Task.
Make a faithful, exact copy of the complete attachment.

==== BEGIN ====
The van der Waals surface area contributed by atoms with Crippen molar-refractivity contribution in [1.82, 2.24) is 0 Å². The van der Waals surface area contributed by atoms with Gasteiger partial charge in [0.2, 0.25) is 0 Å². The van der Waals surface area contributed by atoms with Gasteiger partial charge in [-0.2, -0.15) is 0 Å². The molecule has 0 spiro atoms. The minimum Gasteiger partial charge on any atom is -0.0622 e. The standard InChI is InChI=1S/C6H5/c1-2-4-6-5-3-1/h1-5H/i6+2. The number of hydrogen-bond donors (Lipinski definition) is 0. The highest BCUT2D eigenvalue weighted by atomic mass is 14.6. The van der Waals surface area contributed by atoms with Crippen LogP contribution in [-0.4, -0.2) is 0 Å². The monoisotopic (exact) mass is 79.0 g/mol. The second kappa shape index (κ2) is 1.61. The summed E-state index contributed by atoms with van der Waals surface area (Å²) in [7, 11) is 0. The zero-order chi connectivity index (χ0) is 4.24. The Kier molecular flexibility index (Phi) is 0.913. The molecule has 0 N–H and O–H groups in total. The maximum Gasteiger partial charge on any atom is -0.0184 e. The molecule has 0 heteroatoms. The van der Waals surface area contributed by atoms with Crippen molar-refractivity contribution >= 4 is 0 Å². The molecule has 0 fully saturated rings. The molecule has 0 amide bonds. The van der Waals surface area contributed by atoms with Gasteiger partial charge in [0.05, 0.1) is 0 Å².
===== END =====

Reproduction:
The van der Waals surface area contributed by atoms with Crippen molar-refractivity contribution in [1.82, 2.24) is 0 Å². The van der Waals surface area contributed by atoms with Gasteiger partial charge in [0.2, 0.25) is 0 Å². The van der Waals surface area contributed by atoms with Gasteiger partial charge in [-0.2, -0.15) is 0 Å². The molecule has 0 spiro atoms. The minimum Gasteiger partial charge on any atom is -0.0622 e. The standard InChI is InChI=1S/C6H5/c1-2-4-6-5-3-1/h1-5H/i6+2. The number of hydrogen-bond donors (Lipinski definition) is 0. The highest BCUT2D eigenvalue weighted by atomic mass is 14.6. The van der Waals surface area contributed by atoms with Crippen LogP contribution in [-0.4, -0.2) is 0 Å². The monoisotopic (exact) mass is 79.0 g/mol. The second kappa shape index (κ2) is 1.61. The summed E-state index contributed by atoms with van der Waals surface area (Å²) in [7, 11) is 0. The zero-order chi connectivity index (χ0) is 4.24. The Kier molecular flexibility index (Phi) is 0.913. The molecule has 0 N–H and O–H groups in total. The maximum Gasteiger partial charge on any atom is -0.0184 e. The molecule has 0 heteroatoms. The van der Waals surface area contributed by atoms with Crippen molar-refractivity contribution >= 4 is 0 Å². The molecule has 0 fully saturated rings. The molecule has 0 amide bonds. The van der Waals surface area contributed by atoms with Gasteiger partial charge in [0.05, 0.1) is 0 Å².